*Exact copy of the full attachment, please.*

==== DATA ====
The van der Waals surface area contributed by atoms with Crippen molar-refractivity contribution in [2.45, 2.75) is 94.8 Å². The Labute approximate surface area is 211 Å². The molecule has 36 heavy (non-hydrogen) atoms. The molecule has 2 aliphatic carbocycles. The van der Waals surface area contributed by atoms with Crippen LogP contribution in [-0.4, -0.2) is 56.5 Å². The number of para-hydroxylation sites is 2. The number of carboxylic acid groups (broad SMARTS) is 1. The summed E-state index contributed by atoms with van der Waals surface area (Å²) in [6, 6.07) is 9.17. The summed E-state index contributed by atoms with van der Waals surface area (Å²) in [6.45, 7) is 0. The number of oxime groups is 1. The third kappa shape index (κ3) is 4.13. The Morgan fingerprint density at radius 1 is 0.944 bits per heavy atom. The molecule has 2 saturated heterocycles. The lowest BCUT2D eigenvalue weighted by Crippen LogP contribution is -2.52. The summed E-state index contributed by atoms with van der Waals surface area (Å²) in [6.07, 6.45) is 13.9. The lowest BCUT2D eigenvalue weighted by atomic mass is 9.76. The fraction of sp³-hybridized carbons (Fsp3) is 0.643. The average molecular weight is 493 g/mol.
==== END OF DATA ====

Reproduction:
The van der Waals surface area contributed by atoms with Crippen molar-refractivity contribution in [2.45, 2.75) is 94.8 Å². The Labute approximate surface area is 211 Å². The molecule has 36 heavy (non-hydrogen) atoms. The molecule has 2 aliphatic carbocycles. The van der Waals surface area contributed by atoms with Crippen LogP contribution in [-0.4, -0.2) is 56.5 Å². The number of para-hydroxylation sites is 2. The number of carboxylic acid groups (broad SMARTS) is 1. The summed E-state index contributed by atoms with van der Waals surface area (Å²) in [6, 6.07) is 9.17. The summed E-state index contributed by atoms with van der Waals surface area (Å²) in [6.45, 7) is 0. The number of oxime groups is 1. The third kappa shape index (κ3) is 4.13. The Morgan fingerprint density at radius 1 is 0.944 bits per heavy atom. The molecule has 2 saturated heterocycles. The lowest BCUT2D eigenvalue weighted by Crippen LogP contribution is -2.52. The summed E-state index contributed by atoms with van der Waals surface area (Å²) in [6.07, 6.45) is 13.9. The lowest BCUT2D eigenvalue weighted by atomic mass is 9.76. The fraction of sp³-hybridized carbons (Fsp3) is 0.643. The average molecular weight is 493 g/mol.